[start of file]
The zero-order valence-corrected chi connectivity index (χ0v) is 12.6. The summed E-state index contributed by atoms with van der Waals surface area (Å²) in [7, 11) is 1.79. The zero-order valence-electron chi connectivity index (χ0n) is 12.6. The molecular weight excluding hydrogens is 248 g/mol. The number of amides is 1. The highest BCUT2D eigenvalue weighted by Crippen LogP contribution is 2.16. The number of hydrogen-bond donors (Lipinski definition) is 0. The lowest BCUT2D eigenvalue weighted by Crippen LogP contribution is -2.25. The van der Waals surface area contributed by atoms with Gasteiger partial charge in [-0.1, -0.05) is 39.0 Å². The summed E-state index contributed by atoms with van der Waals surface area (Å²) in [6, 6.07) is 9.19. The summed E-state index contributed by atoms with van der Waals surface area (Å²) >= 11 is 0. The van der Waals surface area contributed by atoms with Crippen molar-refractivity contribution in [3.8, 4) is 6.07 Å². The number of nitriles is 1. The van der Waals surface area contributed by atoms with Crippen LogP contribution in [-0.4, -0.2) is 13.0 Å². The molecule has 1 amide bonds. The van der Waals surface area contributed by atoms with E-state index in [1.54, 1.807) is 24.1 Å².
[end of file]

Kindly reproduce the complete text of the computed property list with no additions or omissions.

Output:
The zero-order valence-corrected chi connectivity index (χ0v) is 12.6. The summed E-state index contributed by atoms with van der Waals surface area (Å²) in [7, 11) is 1.79. The zero-order valence-electron chi connectivity index (χ0n) is 12.6. The molecular weight excluding hydrogens is 248 g/mol. The number of amides is 1. The highest BCUT2D eigenvalue weighted by Crippen LogP contribution is 2.16. The number of hydrogen-bond donors (Lipinski definition) is 0. The lowest BCUT2D eigenvalue weighted by Crippen LogP contribution is -2.25. The van der Waals surface area contributed by atoms with Gasteiger partial charge in [-0.1, -0.05) is 39.0 Å². The summed E-state index contributed by atoms with van der Waals surface area (Å²) in [6, 6.07) is 9.19. The summed E-state index contributed by atoms with van der Waals surface area (Å²) >= 11 is 0. The van der Waals surface area contributed by atoms with Crippen molar-refractivity contribution in [3.8, 4) is 6.07 Å². The number of nitriles is 1. The van der Waals surface area contributed by atoms with Crippen LogP contribution in [-0.4, -0.2) is 13.0 Å². The molecule has 1 amide bonds. The van der Waals surface area contributed by atoms with E-state index in [1.54, 1.807) is 24.1 Å².